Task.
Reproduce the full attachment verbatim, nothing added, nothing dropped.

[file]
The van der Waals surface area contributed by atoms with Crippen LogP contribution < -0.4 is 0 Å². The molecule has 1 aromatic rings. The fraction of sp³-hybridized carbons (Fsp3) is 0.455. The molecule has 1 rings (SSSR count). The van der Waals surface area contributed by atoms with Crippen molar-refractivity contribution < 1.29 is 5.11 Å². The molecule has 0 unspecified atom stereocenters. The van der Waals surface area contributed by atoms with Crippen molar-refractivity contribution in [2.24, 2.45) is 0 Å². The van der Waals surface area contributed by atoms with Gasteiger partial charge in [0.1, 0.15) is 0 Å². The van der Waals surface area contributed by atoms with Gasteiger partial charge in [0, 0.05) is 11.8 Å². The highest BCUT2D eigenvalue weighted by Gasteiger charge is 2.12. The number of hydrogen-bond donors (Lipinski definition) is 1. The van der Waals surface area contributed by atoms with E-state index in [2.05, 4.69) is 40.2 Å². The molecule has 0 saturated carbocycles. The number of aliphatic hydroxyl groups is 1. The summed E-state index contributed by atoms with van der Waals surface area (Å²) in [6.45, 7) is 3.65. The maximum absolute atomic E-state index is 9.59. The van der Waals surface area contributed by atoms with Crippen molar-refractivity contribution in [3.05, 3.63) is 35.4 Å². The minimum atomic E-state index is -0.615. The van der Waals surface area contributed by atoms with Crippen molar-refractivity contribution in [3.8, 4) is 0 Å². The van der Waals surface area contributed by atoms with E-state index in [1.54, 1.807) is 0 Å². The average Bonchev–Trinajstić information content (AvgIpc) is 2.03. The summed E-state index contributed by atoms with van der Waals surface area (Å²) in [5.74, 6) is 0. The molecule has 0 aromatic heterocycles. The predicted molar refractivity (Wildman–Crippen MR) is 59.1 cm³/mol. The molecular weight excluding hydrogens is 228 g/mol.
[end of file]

The van der Waals surface area contributed by atoms with Crippen LogP contribution < -0.4 is 0 Å². The molecule has 1 aromatic rings. The fraction of sp³-hybridized carbons (Fsp3) is 0.455. The molecule has 1 rings (SSSR count). The van der Waals surface area contributed by atoms with Crippen molar-refractivity contribution < 1.29 is 5.11 Å². The molecule has 0 unspecified atom stereocenters. The van der Waals surface area contributed by atoms with Crippen molar-refractivity contribution in [2.24, 2.45) is 0 Å². The van der Waals surface area contributed by atoms with Gasteiger partial charge in [0.1, 0.15) is 0 Å². The van der Waals surface area contributed by atoms with Gasteiger partial charge in [0, 0.05) is 11.8 Å². The highest BCUT2D eigenvalue weighted by Gasteiger charge is 2.12. The number of hydrogen-bond donors (Lipinski definition) is 1. The van der Waals surface area contributed by atoms with E-state index in [2.05, 4.69) is 40.2 Å². The molecule has 0 saturated carbocycles. The number of aliphatic hydroxyl groups is 1. The summed E-state index contributed by atoms with van der Waals surface area (Å²) in [6.45, 7) is 3.65. The maximum absolute atomic E-state index is 9.59. The van der Waals surface area contributed by atoms with Crippen molar-refractivity contribution in [3.05, 3.63) is 35.4 Å². The minimum atomic E-state index is -0.615. The van der Waals surface area contributed by atoms with Crippen molar-refractivity contribution in [3.8, 4) is 0 Å². The van der Waals surface area contributed by atoms with E-state index in [1.54, 1.807) is 0 Å². The average Bonchev–Trinajstić information content (AvgIpc) is 2.03. The summed E-state index contributed by atoms with van der Waals surface area (Å²) in [5.74, 6) is 0. The molecule has 0 aromatic heterocycles. The predicted molar refractivity (Wildman–Crippen MR) is 59.1 cm³/mol. The molecular weight excluding hydrogens is 228 g/mol.